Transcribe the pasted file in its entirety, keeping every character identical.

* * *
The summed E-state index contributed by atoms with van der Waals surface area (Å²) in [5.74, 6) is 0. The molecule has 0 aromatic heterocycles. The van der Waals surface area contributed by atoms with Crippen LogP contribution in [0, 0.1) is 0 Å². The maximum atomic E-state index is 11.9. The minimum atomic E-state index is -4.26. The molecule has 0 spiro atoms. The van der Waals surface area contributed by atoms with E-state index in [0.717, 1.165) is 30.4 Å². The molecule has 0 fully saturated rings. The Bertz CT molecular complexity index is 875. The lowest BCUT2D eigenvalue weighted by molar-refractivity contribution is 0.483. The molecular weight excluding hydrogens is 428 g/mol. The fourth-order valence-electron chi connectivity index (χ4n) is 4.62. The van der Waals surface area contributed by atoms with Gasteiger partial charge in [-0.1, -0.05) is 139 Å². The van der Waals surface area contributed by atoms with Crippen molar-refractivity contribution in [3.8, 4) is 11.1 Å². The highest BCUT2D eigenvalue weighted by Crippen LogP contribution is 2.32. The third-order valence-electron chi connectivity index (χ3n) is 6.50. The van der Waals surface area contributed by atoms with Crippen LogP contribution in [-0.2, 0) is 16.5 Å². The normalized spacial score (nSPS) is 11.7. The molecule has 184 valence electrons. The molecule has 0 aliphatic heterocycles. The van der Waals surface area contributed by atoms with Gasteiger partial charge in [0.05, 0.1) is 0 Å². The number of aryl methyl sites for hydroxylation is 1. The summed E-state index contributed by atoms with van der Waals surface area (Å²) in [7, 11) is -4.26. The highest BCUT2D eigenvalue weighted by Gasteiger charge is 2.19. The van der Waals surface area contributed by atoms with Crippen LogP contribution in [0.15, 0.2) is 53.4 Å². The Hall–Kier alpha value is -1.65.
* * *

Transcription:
The summed E-state index contributed by atoms with van der Waals surface area (Å²) in [5.74, 6) is 0. The molecule has 0 aromatic heterocycles. The van der Waals surface area contributed by atoms with Crippen LogP contribution in [0, 0.1) is 0 Å². The maximum atomic E-state index is 11.9. The minimum atomic E-state index is -4.26. The molecule has 0 spiro atoms. The van der Waals surface area contributed by atoms with E-state index in [0.717, 1.165) is 30.4 Å². The molecule has 0 fully saturated rings. The Bertz CT molecular complexity index is 875. The lowest BCUT2D eigenvalue weighted by molar-refractivity contribution is 0.483. The molecular weight excluding hydrogens is 428 g/mol. The fourth-order valence-electron chi connectivity index (χ4n) is 4.62. The van der Waals surface area contributed by atoms with Gasteiger partial charge in [-0.1, -0.05) is 139 Å². The van der Waals surface area contributed by atoms with Crippen molar-refractivity contribution in [3.8, 4) is 11.1 Å². The highest BCUT2D eigenvalue weighted by Crippen LogP contribution is 2.32. The third-order valence-electron chi connectivity index (χ3n) is 6.50. The van der Waals surface area contributed by atoms with Crippen LogP contribution in [-0.2, 0) is 16.5 Å². The normalized spacial score (nSPS) is 11.7. The molecule has 184 valence electrons. The molecule has 0 aliphatic heterocycles. The van der Waals surface area contributed by atoms with Gasteiger partial charge in [0.05, 0.1) is 0 Å². The number of aryl methyl sites for hydroxylation is 1. The summed E-state index contributed by atoms with van der Waals surface area (Å²) in [7, 11) is -4.26. The highest BCUT2D eigenvalue weighted by Gasteiger charge is 2.19. The van der Waals surface area contributed by atoms with Crippen LogP contribution in [0.15, 0.2) is 53.4 Å². The Hall–Kier alpha value is -1.65.